Because they feel and fear the pressure from the proposal John Kerry and others on the Committee floated. So now they're making some sort of effort to say, "Well, we're at least doing this." And making it because they want the US money. So, Alsumaria reports, Nouri told US Vice President Joe Biden on the phone today -- I would say whined -- that he was being doubted about his Syrian position by US officials and that this wasn't fair. Point being, John Kerry and the Committee knew what they were doing. Again, it's a shame that Nuland was so quick to raise the white flag at the State Dept yesterday. Already, Kerry and his Committee floating the idea has had impact. It's not yet where they want it, but it could get there. If Nuland and company would stop undercutting the Senate. There's more here but we'll pick it up next week, hopefully on Monday. Nuland doesn't have the sense to be embarrassed but if anyone has bragging rights today, it's John Kerry and the Senate Foreign Relations Committee which, in less than 48 hours, have accomplished more than all the talk and talk and talk with Nouri that the State Dept's done for months now.
With a court-ordered dealine looming, the US State Dept has finally made a decision on the MEK. Joby Warrick (Washington Post) reports, "The State Department is preparing to remove the Iranian opposition group Mujaheddin-e Khalq from the U.S. government's terrorist list, siding with advocates who say the controversial organization should be rewarded for renouncing violence and providing intelligence on Iran's nuclear program, senior Obama administration officials said Friday." Approximately 3,400 MEK members remain in Iraq. They were welcomed into the country in the eighties. After the US-invasion in 2003, the US military disarmed them and they entered into protected status which mean something under the Bush administration but meant nothing under the Barack administration. Mohammed Tawfeeq (CNN) observes that "since 2004, the United States has considered the residents of Camp Ashraf 'noncombatants' and 'protected persons' under the Geneva Conventions." Under Barack, 'protected persons' means Nouri may attack and kill you and the US government looks the other way.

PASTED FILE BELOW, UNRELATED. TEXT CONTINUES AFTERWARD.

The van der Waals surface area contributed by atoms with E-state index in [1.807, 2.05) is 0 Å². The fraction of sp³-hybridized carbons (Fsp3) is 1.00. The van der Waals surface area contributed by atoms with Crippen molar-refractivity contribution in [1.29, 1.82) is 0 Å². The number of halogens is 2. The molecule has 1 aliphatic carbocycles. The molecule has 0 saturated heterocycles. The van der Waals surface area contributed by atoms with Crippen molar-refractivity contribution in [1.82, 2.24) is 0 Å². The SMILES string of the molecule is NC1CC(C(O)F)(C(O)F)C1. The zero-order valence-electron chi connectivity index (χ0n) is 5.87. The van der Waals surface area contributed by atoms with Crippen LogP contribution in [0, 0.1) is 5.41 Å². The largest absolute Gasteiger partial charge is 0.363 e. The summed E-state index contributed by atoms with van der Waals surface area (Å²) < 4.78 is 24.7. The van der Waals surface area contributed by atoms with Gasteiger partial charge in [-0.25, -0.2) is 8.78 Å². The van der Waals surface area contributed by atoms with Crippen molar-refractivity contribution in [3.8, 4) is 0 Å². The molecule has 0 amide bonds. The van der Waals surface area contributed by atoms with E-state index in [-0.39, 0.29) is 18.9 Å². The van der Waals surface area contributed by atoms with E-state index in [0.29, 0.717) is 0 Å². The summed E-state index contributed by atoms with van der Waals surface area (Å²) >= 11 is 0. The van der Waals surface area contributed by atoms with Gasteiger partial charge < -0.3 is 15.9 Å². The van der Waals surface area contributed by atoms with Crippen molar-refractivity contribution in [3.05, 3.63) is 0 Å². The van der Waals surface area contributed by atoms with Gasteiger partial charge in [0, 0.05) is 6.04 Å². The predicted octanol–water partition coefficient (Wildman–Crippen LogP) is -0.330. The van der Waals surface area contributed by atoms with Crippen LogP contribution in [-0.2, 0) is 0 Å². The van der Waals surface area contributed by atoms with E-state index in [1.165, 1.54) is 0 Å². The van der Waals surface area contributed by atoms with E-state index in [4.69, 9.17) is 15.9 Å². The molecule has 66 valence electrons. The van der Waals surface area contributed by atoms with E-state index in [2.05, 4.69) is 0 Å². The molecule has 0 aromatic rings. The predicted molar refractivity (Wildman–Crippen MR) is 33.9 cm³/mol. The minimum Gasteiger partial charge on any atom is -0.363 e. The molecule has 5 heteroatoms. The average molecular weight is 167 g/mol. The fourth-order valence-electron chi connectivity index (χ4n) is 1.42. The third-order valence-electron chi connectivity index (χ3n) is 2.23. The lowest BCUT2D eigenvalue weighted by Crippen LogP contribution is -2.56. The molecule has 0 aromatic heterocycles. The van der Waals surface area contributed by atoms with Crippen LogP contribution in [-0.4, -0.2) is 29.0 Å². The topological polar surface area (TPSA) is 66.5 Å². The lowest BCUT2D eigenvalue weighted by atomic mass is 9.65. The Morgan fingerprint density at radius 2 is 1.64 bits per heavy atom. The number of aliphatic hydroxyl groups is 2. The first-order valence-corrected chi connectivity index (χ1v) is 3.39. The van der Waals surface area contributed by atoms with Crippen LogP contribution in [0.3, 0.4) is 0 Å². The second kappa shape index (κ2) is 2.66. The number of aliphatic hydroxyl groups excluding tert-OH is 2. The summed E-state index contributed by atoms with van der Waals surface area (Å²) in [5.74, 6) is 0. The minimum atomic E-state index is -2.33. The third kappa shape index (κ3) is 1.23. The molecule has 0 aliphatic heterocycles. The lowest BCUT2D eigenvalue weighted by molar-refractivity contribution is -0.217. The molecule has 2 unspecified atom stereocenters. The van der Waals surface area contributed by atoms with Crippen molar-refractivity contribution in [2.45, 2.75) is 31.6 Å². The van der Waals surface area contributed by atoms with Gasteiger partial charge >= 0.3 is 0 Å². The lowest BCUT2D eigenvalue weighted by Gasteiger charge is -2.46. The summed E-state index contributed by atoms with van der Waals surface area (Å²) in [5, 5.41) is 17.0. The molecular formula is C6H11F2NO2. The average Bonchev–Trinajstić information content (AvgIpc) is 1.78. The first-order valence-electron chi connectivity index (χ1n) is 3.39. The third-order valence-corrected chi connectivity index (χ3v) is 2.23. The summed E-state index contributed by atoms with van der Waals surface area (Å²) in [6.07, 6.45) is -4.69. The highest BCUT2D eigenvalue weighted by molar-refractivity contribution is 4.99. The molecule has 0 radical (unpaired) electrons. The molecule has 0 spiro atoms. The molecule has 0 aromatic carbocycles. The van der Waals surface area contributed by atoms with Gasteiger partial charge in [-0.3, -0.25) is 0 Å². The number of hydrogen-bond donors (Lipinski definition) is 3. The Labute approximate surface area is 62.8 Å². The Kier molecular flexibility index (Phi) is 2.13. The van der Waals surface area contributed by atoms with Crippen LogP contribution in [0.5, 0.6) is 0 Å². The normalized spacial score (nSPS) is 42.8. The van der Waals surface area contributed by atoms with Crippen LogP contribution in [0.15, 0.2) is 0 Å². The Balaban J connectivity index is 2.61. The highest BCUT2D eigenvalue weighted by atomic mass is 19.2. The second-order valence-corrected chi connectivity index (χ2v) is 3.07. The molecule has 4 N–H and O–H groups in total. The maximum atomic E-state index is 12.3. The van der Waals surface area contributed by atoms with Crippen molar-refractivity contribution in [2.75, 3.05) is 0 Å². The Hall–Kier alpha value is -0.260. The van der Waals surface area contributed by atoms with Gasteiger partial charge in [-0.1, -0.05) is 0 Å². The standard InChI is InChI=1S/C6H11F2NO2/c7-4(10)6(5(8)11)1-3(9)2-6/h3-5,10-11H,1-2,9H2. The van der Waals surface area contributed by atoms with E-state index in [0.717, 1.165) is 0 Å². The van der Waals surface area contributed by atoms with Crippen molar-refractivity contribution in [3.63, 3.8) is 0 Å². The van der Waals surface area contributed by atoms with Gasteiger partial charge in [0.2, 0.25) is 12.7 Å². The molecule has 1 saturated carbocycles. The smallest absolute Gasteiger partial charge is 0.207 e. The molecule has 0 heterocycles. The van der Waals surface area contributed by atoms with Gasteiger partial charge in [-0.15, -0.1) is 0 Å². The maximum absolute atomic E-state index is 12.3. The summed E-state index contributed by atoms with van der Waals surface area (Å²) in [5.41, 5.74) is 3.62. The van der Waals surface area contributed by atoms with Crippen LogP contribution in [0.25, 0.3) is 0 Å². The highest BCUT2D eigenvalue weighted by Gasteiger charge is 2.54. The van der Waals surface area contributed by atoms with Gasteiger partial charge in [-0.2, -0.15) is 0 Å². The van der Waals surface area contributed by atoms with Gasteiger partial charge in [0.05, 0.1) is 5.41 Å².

That explains the attacks and the lack of accountability for them. July 28, 2009 Nouri launched an attack (while then-US Secretary of Defense Robert Gates was on the ground in Iraq). In a report released this summer entitled "Iraqi government must respect and protect rights of Camp Ashraf residents," Amnesty International described this assault, "Barely a month later, on 28-29 July 2009, Iraqi security forces stormed into the camp; at least nine residents were killed and many more were injured. Thirty-six residents who were detained were allegedly tortured and beaten. They were eventually released on 7 October 2009; by then they were in poor health after going on hunger strike." April 8, 2011, Nouri again ordered an assault on Camp Ashraf (then-US Secretary of Defense Robert Gates was again on the ground in Iraq when the assault took place). Amnesty International described the assault this way, "Earlier this year, on 8 April, Iraqi troops took up positions within the camp using excessive, including lethal, force against residents who tried to resist them. Troops used live ammunition and by the end of the operation some 36 residents, including eight women, were dead and more than 300 others had been wounded. Following international and other protests, the Iraqi government announced that it had appointed a committee to investigate the attack and the killings; however, as on other occasions when the government has announced investigations into allegations of serious human rights violations by its forces, the authorities have yet to disclose the outcome, prompting questions whether any investigation was, in fact, carried out."